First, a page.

Get a free audiobook

Black Leopard, Red Wolf

The Dark Star Trilogy, Book 1
Written by: Marlon James
Narrated by: Dion Graham
Length: 24 hrs and 2 mins
4 out of 5 stars (35 ratings)

CDN$ 14.95/month after 30 days. Cancel anytime.

Publisher's Summary

The New York Times best seller

"A fantasy world as well-realized as anything Tolkien made." (Neil Gaiman)

"Gripping, action-packed.... The literary equivalent of a Marvel Comics universe." (Michiko Kakutani, The New York Times)

The epic novel, an African Game of Thrones, from the Man Booker Prize-winning author of A Brief History of Seven Killings 

In the stunning first novel in Marlon James's Dark Star trilogy, myth, fantasy, and history come together to explore what happens when a mercenary is hired to find a missing child.

Tracker is known far and wide for his skills as a hunter: "He has a nose", people say. Engaged to track down a mysterious boy who disappeared three years earlier, Tracker breaks his own rule of always working alone when he finds himself part of a group that comes together to search for the boy. The band is a hodgepodge, full of unusual characters with secrets of their own, including a shape-shifting man-animal known as Leopard. 

As Tracker follows the boy's scent - from one ancient city to another; into dense forests and across deep rivers - he and the band are set upon by creatures intent on destroying them. As he struggles to survive, Tracker starts to wonder: Who, really, is this boy? Why has he been missing for so long? Why do so many people want to keep Tracker from finding him? And perhaps the most important questions of all: Who is telling the truth, and who is lying? 

Drawing from African history and mythology and his own rich imagination, Marlon James has written a novel unlike anything that's come before it: a saga of breathtaking adventure that's also an ambitious, involving story. Defying categorization and full of unforgettable characters, Black Leopard, Red Wolf is both surprising and profound as it explores the fundamentals of truth, the limits of power, and our need to understand them both.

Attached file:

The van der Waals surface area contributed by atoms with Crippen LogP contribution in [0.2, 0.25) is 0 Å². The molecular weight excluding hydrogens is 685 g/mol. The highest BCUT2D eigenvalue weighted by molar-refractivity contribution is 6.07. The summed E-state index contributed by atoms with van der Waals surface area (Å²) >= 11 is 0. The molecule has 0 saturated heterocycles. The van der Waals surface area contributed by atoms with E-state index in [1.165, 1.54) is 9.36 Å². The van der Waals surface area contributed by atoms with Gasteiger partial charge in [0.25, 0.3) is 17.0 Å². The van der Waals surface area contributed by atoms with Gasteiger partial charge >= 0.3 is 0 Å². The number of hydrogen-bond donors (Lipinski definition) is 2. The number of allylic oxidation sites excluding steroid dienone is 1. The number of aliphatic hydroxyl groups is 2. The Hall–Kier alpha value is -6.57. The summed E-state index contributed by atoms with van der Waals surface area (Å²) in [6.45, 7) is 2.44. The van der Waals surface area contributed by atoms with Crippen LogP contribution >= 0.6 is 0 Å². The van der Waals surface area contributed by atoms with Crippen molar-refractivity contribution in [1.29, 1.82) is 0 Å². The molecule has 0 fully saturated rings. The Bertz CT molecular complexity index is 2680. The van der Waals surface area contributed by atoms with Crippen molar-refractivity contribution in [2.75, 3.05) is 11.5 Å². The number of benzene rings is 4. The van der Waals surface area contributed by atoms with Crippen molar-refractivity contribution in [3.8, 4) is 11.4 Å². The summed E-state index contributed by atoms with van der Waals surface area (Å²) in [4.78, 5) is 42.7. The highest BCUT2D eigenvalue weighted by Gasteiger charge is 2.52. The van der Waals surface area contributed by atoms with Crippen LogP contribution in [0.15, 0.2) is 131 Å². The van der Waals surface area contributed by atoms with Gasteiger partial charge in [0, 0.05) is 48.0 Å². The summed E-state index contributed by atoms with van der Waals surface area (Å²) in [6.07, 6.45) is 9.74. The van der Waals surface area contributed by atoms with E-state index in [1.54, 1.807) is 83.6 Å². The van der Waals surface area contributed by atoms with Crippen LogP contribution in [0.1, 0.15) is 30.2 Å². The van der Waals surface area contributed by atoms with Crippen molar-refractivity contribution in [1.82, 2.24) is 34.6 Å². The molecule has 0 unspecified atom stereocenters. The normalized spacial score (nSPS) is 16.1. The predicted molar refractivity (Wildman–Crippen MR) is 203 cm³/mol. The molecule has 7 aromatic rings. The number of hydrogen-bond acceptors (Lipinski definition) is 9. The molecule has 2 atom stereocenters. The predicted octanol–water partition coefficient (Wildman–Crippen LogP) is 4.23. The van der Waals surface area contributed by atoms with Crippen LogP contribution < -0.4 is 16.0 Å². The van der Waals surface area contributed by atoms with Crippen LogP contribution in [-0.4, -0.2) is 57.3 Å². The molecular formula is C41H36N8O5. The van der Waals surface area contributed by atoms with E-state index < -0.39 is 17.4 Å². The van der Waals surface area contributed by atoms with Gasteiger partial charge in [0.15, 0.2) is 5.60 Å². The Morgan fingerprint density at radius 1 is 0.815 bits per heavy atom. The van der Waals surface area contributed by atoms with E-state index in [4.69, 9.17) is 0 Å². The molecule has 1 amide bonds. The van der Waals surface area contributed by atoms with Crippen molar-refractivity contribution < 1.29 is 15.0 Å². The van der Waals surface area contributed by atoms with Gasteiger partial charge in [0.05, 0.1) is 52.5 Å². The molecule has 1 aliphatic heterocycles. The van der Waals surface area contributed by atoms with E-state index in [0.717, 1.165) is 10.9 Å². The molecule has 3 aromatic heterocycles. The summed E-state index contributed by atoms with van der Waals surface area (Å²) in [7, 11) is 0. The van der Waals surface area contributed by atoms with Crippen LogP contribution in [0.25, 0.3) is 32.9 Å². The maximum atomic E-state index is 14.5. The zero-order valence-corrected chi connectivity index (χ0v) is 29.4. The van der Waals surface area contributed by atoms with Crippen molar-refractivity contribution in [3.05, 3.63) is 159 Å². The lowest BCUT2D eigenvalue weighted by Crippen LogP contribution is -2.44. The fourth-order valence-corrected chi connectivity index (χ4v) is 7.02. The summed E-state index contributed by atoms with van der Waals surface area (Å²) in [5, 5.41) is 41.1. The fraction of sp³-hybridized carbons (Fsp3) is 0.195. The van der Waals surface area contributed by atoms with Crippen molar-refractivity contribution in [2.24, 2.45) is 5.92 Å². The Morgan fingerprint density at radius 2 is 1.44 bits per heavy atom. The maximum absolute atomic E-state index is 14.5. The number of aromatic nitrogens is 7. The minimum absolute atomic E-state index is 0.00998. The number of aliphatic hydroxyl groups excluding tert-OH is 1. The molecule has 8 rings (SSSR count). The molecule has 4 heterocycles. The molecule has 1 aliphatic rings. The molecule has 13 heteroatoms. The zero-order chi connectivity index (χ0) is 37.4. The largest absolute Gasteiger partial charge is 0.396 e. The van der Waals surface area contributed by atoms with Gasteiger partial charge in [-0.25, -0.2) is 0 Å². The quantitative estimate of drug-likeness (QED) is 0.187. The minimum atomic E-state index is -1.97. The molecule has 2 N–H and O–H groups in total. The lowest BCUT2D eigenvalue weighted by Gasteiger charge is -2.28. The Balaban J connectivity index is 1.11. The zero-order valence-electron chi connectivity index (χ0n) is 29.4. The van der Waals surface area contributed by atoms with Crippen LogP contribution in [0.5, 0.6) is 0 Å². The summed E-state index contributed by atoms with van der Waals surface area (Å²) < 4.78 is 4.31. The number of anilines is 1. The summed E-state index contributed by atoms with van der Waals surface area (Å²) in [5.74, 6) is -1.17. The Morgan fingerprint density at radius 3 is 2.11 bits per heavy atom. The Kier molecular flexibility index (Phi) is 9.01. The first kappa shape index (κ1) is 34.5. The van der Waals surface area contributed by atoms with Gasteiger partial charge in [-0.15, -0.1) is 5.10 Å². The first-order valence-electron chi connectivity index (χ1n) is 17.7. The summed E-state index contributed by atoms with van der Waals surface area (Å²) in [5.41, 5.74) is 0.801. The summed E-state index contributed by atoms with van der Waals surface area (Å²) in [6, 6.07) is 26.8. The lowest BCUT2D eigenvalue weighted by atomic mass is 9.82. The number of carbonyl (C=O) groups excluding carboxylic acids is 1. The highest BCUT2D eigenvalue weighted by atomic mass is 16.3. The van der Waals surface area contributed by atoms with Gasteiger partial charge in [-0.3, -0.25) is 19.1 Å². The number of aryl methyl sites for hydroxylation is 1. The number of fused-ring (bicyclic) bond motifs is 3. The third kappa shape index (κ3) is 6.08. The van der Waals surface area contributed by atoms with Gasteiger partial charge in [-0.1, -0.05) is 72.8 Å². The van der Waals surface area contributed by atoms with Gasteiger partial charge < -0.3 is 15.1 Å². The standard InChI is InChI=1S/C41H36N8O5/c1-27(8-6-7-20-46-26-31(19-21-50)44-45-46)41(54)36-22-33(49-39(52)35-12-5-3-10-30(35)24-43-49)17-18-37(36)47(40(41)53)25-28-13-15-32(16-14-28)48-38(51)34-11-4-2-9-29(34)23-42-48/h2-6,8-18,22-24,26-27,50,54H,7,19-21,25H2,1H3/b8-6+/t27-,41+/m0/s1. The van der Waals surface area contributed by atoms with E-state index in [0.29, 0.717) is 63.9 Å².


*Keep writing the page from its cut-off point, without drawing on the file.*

©2019 Marlon James (P)2019 Penguin Audio

What the critics say

“Marlon James is one of those novelists who aren’t afraid to give a performance, to change the states of language from viscous to gushing to grand, to get all the way inside the people he’s created.... [Black Leopard, Red Wolf] looks like another great, big tale of death, murder and mystery but more mystically fantastical.... Not only does this book come with a hefty cast of characters (like Seven Killings), there are also shape shifters, fairies, trolls, and, apparently, a map. The map might be handy. But it might be the opposite of why you come to James - to get lost in him.” (The New York Times)

“James is a professed fantasy nerd, so Black Leopard, Red Wolf will certainly appeal to fans of all the well-acknowledged authors with at least two initials - George R.R. Martin, J.R.R. Tolkien, J.K. Rowling, etc. But if you’ve read James’ 2014 novel A Brief History of Seven Killings (decidedly not a sci-fi or fantasy book but a 700-page world-building epic about the attempted assassination of Bob Marley), you’ll drag yourself to the midnight queue to buy Black Leopard regardless of the whole Game of Thrones selling point.” (Huffington Post

Black Leopard, Red Wolf is the kind of novel I never realized I was missing until I read it. A dangerous, hallucinatory, ancient Africa, which becomes a fantasy world as well-realized as anything Tolkien made, with language as powerful as Angela Carter's. It's as deep and crafty as Gene Wolfe, bloodier than Robert E. Howard, and all Marlon James. It's something very new that feels old, in the best way. I cannot wait for the next installment.” (Neil Gaiman)

“James' sensual, beautifully rendered prose and sweeping, precisely detailed narrative cast their own transfixing spell upon the reader. He not only brings a fresh multicultural perspective to a grand fantasy subgenre, but also broadens the genre's psychological and metaphysical possibilities. If this first volume is any indication, James' trilogy could become one of the most talked-about and influential adventure epics since George R.R. Martin's A Song of Ice and Fire was transformed into Game of Thrones.” (Kirkus Reviews, starred review)  

What members say

Average Customer Ratings

Overall

  • 4 out of 5 stars
  • 5 Stars
    18
  • 4 Stars
    7
  • 3 Stars
    4
  • 2 Stars
    2
  • 1 Stars
    4

Performance

  • 4 out of 5 stars
  • 5 Stars
    24
  • 4 Stars
    2
  • 3 Stars
    4
  • 2 Stars
    2
  • 1 Stars
    3

Story

  • 4 out of 5 stars
  • 5 Stars
    16
  • 4 Stars
    6
  • 3 Stars
    5
  • 2 Stars
    3
  • 1 Stars
    4
Sort by:
  • Overall
    3 out of 5 stars
  • Performance
    5 out of 5 stars
  • Story
    2 out of 5 stars

confusing

great writing, stellar performance....but so very confusing. not easy to follow though I enjoyed all the character interactions. a weird one for sure

1 of 1 people found this review helpful

  • Overall
    2 out of 5 stars
  • Performance
    2 out of 5 stars
  • Story
    2 out of 5 stars

It's bad.